Robert Clive was a military officer and the first British Governor of the Bengal Presidency in British India. Nicknamed Clive of India, Robert Clive is credited with laying the foundation of the East India Company rule in Bengal. He won the Battle of Plassey in 1757, which enabled him to establish Company rule in Bengal.
John Graves Simcoe was a British Army general best remembered for founding York (present-day Toronto, Canada). Simcoe, who served as the first lieutenant governor of Upper Canada, was responsible for introducing institutions like trial by jury, courts of law, freehold land tenure, and English common law. John Graves Simcoe also played a key role in abolishing slavery in Canada.
British statesman, William Pitt the Younger, became the youngest prime minister of Great Britain in 1783 when he was just 24. During his stint as the prime minister, he was also Chancellor of the Exchequer. Several major political events, including the French Revolution and the Napoleonic Wars, happened during his tenure. He is ranked highly among all British Prime Ministers.
At age 10, John Montagu succeeded his grandfather, Edward Montagu, as the earl of Sandwich. The Eton- and Cambridge-educated statesman had held several important positions, such as the First Lord of the Admiralty. While gambling, he would often have bread and meat, leading to the delicacy being named “sandwich.”
Spencer Perceval was an English barrister and statesman who served as the United Kingdom's Prime Minister from 1809 to 1812. The only solicitor-general to have served as UK's prime minister, Perceval was also the only British PM to have been murdered. His assassination inspired poems like Universal sympathy on the martyr'd statesman, which was published in 1812.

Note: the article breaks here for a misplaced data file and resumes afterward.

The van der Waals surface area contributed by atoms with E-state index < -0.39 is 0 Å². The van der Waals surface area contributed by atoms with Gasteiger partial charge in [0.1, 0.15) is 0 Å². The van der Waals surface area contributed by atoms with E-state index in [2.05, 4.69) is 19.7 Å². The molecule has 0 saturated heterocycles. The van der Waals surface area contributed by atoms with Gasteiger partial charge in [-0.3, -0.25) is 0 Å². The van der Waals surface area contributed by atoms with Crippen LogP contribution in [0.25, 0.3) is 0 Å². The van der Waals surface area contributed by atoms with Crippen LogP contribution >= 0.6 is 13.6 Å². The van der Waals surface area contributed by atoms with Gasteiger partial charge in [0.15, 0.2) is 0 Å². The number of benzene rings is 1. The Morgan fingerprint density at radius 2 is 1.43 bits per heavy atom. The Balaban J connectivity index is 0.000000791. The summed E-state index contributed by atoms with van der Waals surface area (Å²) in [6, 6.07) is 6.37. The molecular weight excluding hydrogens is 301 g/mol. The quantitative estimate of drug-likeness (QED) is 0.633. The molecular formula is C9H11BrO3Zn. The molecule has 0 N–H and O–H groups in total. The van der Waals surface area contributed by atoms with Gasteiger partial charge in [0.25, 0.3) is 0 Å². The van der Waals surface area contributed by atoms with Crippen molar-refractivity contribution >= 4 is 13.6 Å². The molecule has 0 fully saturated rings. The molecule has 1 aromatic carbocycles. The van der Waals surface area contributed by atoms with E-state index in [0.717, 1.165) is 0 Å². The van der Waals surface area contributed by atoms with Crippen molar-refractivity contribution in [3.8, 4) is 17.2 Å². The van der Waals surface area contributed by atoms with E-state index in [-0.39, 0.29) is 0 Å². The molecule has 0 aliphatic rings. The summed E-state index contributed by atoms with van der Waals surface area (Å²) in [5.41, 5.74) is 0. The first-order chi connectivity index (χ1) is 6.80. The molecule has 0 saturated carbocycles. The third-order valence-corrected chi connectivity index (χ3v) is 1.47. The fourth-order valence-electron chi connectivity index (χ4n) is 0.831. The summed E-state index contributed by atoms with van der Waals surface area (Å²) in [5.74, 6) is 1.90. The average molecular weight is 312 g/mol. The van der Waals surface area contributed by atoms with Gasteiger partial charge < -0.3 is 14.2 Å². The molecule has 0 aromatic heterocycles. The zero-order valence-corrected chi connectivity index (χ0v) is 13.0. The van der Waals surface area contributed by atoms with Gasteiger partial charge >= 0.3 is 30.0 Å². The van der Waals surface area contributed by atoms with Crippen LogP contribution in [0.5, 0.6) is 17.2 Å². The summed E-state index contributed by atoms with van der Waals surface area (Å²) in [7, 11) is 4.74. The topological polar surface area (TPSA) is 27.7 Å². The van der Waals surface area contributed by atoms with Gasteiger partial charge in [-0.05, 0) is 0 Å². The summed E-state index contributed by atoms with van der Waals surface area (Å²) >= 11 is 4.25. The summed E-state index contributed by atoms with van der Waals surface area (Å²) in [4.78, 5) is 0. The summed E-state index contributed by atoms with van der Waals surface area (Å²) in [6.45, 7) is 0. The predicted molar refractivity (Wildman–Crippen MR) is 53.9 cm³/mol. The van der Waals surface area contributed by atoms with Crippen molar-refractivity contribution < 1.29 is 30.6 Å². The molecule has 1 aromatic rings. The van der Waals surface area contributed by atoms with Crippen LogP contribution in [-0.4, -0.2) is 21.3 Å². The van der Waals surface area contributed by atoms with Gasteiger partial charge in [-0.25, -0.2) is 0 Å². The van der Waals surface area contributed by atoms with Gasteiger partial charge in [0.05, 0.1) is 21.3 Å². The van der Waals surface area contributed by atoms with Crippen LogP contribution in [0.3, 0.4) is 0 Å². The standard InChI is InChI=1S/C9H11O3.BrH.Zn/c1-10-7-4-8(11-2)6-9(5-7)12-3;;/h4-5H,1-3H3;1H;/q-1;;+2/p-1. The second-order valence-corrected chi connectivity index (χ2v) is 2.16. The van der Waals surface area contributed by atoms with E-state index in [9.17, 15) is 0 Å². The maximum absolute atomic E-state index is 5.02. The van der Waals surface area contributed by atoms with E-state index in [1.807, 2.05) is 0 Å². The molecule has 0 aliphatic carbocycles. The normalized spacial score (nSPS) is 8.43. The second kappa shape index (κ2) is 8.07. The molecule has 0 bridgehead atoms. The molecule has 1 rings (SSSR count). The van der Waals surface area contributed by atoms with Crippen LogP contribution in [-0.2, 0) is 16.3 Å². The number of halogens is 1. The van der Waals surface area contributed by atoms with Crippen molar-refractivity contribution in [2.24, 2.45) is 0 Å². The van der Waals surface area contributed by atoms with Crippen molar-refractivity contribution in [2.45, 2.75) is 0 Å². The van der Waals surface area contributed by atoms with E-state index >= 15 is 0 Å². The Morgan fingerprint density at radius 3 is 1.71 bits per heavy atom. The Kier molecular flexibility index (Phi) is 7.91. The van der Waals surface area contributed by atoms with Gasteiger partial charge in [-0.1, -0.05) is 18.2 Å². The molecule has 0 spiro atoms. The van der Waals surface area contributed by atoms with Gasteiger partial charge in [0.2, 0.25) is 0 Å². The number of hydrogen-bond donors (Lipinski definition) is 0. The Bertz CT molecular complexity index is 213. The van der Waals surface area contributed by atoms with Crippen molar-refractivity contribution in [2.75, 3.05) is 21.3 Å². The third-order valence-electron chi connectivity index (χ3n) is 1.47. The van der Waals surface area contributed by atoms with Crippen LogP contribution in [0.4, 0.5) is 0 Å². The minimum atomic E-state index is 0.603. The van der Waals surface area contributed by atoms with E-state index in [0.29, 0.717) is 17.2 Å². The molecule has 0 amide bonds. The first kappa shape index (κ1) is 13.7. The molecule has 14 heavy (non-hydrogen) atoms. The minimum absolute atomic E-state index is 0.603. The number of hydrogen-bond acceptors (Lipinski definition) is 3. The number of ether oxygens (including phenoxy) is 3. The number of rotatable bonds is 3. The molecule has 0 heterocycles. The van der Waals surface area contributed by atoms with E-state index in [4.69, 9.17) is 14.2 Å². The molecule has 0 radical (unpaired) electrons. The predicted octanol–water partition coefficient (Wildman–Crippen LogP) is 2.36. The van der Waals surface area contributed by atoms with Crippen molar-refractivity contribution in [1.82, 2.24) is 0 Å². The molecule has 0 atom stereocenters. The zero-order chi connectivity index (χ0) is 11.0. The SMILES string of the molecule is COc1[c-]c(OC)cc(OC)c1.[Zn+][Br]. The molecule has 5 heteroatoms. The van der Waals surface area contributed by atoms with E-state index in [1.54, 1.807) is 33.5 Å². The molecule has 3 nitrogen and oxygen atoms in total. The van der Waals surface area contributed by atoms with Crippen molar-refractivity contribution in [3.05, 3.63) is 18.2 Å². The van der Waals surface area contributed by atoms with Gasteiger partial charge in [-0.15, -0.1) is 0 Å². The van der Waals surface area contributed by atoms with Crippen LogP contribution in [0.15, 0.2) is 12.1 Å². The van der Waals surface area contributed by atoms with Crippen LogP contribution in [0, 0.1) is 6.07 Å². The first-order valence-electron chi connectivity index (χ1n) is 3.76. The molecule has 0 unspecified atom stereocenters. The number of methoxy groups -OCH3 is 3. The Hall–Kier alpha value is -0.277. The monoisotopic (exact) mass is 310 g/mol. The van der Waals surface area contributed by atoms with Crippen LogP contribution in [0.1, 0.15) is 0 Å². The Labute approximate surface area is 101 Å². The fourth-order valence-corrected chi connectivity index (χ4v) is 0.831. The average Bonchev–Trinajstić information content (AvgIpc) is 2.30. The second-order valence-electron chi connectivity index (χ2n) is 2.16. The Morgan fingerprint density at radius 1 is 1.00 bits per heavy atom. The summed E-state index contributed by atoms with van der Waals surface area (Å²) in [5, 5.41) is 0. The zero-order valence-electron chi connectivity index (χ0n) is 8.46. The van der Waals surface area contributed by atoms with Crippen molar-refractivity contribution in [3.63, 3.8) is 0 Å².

British army general Charles Cornwallis, 1st Marquess Cornwallis is best remembered for his stints as the governor-general of India and the viceroy of Ireland. Educated at Eton and Cambridge, he later started his army career with the Seven Years’ War. He was also part of the American War of Independence.
British admiral Arthur Phillip was a pioneering leader of the colonization of Australia. He established the first permanent European colonial settlement in Australia. He had also served as the first governor of New South Wales but was unable to establish peace. He was part of the Seven Years' War, too.
His mastery of Scottish politics earned Henry Dundas, 1st Viscount Melville the nickname King Harry the Ninth. Apart from serving as the First Lord of the Admiralty and the Secretary of State for War, he also played a significant role in the British expansion in India. He was also a successful lawyer initially.
Simon Fraser, 11th Lord Lovat was a Scottish military leader who served as the chief of Clan Fraser of Lovat. A Jacobite, Simon Fraser was among the Highlanders who were defeated at the Battle of Culloden and later sentenced to death after being convicted of treason against the Crown.
One of the Founding Fathers of the US, Thomas McKean was the son of a tavern keeper and later became a successful barrister and politician. He simultaneously served in the Continental Congress of Delaware while he was also the Chief Justice of the Supreme Court of Pennsylvania.
British jurist William Murray, 1st Earl of Mansfield is remembered for his significant contribution to the English commercial law. He had been the chief justice of the King’s Bench. Though he brough in new reforms in areas of finance, he mostly avoided dealing with issues such as slavery.